MB: Mr Juncker is an experienced politician with 17 years as Luxembourg’s Prime Minister under his belt as well as institutional experience in terms of his background as President of the Eurogroup. He is said to be an idealist and European federalist, but also a deal-broker with a knack for achieving consensus. The President of the Commission is arguably the most influential position of all institutional jobs, considering that the European Commission has the sole right of initiation of all EU law. However, there is a close second in the form of the President of the Council. This is a leader who sets the agenda for the work of the European Council and brokers consensus between member states. A few weeks ago, Donald Tusk, Poland’s Prime Minister, was elected by the Council to be the head of the Euro Summit as well as Council President.

For the full article, please click here
If you would like to get in touch with Mr. Bartolini or CEJA, email allusers@ceja.eu.

CEJA Partners Massey Ferguson in Vision of the Future Event

Massey Ferguson, a worldwide brand of AGCO (NYSE: AGCO) is pleased to announce the full partnership of the European Council of Young Farmers at its Vision of the Future event in Beauvais, France, 19-29 August 2014.

The farm machinery manufacturer is already a key sponsor of CEJA, which represents around two million European young farmers, and is working closely with the group in support of a range of projects at international, regional and local level.

CEJA conference at Vision of the Future 2014

CEJA conference at Vision of the Future 2014

Joining CEJA President, Matteo Bartolini in speaking at Vision of the Future were CEJA Vice-Presidents, Paola del Castillo, Matthias Daun, Alan Jagoe, and Laurent Poirier who made presentations in their native languages to the variety of international audiences attending over the ten days of the event.

“Vision of the Future is a wonderful opportunity for CEJA to meet farmers and promote a greater understanding of our work in Europe,” said Matteo Bartolini. “We are dedicated to the future of farming and the role of young people in its development. This event is a melting pot of new and innovative ideas, something which we relish as an organisation.”

Commenting, Campbell Scott, Massey Ferguson Director Sales Engineering and Brand Development said: “We are delighted that CEJA is partnering us at our showcase event. The young generation is the engine of innovation and fully comprehends the value of change. This is the inspiration behind MF’s partnership with CEJA – a relationship we hope to consolidate further into the future.”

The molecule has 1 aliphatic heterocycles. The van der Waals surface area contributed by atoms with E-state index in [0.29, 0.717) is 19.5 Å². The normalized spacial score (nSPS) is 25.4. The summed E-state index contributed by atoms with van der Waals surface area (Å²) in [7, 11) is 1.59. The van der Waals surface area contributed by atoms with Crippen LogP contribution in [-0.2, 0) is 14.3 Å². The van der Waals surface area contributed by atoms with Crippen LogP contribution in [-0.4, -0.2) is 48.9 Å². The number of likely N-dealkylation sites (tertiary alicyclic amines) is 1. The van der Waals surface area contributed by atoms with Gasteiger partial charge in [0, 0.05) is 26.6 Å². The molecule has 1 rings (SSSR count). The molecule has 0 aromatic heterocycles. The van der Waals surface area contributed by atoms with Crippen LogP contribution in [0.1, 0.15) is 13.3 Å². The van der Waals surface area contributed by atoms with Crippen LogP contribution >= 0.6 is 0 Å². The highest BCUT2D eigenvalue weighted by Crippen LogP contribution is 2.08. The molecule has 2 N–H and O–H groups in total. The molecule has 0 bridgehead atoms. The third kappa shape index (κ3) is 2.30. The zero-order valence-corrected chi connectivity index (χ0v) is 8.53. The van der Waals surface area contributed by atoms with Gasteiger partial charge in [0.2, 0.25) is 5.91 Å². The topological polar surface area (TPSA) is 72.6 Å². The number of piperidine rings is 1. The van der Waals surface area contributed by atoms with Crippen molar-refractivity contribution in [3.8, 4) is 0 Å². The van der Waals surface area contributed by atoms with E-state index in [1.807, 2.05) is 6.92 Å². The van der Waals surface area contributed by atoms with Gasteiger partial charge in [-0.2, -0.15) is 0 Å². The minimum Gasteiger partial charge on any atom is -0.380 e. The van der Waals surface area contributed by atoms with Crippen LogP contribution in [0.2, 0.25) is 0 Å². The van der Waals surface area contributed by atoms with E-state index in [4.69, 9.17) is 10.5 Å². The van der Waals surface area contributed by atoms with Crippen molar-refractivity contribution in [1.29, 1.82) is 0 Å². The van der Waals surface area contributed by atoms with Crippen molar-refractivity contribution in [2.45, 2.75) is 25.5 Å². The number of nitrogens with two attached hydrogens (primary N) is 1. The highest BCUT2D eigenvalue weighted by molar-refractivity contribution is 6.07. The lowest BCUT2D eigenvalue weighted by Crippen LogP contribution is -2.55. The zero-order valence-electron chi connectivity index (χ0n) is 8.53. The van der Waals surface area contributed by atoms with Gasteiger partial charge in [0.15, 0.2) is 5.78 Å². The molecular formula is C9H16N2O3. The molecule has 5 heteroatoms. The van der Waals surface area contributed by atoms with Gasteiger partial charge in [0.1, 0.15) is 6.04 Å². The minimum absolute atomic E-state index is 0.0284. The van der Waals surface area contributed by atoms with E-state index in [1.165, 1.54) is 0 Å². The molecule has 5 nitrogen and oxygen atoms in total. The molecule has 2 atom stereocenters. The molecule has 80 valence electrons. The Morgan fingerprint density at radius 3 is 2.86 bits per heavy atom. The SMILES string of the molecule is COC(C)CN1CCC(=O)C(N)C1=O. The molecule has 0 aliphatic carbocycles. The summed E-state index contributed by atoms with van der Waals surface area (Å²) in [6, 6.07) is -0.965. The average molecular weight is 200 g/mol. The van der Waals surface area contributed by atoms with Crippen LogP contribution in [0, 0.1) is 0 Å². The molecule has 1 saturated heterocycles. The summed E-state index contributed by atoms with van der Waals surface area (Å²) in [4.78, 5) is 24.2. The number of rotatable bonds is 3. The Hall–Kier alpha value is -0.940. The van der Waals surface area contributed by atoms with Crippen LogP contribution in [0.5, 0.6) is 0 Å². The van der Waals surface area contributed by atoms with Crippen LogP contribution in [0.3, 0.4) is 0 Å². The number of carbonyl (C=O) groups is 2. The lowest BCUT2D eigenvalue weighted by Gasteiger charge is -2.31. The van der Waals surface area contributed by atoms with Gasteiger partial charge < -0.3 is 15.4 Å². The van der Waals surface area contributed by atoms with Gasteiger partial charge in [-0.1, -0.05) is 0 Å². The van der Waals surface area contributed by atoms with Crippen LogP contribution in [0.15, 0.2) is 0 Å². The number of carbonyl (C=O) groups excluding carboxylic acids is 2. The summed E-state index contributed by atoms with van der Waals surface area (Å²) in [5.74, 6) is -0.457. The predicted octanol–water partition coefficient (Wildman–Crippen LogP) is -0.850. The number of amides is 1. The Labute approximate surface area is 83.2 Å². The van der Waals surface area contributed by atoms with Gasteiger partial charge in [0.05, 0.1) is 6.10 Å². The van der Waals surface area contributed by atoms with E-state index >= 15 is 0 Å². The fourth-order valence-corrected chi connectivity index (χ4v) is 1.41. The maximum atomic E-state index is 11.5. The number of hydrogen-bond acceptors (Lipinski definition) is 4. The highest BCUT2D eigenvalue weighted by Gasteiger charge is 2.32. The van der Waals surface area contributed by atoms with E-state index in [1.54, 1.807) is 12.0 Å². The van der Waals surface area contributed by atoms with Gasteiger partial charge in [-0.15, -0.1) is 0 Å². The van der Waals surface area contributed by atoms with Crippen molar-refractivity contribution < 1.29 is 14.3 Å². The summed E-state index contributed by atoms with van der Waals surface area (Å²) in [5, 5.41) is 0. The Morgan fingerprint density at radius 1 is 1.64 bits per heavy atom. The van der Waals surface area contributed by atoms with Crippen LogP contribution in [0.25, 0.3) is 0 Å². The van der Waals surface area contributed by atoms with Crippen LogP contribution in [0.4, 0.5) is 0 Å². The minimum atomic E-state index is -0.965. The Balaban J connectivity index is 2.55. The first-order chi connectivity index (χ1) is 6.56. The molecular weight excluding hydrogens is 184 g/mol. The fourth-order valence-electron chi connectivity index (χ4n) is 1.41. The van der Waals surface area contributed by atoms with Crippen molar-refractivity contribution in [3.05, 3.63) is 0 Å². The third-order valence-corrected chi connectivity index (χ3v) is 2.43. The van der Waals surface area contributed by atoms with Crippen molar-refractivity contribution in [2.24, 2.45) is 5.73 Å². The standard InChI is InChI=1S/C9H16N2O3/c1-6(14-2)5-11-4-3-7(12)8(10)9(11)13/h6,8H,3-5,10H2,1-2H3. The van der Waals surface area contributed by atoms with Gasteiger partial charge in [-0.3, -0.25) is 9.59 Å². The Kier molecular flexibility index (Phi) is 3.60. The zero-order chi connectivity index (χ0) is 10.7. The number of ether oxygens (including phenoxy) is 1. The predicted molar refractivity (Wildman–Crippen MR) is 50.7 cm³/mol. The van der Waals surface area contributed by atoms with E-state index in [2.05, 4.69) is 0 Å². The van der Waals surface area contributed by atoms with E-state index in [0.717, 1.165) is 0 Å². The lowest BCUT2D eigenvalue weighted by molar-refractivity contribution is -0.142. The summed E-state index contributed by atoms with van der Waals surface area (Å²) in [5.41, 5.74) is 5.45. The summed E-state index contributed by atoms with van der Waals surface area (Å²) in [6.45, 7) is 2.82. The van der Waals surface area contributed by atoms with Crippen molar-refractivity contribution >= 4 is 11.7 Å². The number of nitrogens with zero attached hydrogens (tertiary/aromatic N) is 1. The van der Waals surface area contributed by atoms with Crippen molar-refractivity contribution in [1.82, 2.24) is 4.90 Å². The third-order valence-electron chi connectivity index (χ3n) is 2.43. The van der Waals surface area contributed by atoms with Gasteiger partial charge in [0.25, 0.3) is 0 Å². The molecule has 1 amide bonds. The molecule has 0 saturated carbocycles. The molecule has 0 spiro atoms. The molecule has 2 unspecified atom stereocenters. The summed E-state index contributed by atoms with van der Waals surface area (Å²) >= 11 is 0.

In his keynote speech on the Common Agricultural Policy (CAP), Matteo Bartolini said: “The reformed CAP 2014-2020 promises to be ‘fairer’, ‘greener’ and ‘younger’, and, for the first time in the history of the CAP, we had the introduction of a mandatory measure for all Member States targeted only at young farmers under the direct payments Pillar,” he remarked.

“But our job is not done! We need to continue to find ways to assist young people to progress in agriculture. Young farmer numbers are still very low despite their increased productivity in comparison to older counterparts. Only 7.5% of European farmers are under the age of 35, and one third are over 65! We need to help young farmers to overcome the barriers of access to land, capital and credit and give wings to the ambitions of our young European entrepreneurs.”

“Generational renewal has to be at the heart of public policies, as this is the only way to ensure sustainable food production and respond to increasing food demand in the future,” said Matteo. “With its work, CEJA makes sure that the voice of young farmers is heard by all Brussels-based policy-makers and that young farmers are at the centre of discussions on future farming policy developments.”

CEJA co-ordinates seminars, conferences, public debates and written reports, and directs the concerns of young farmers towards the European institutions.

A regular column from CEJA is published every month on the Massey Ferguson web site: www.masseyferguson.com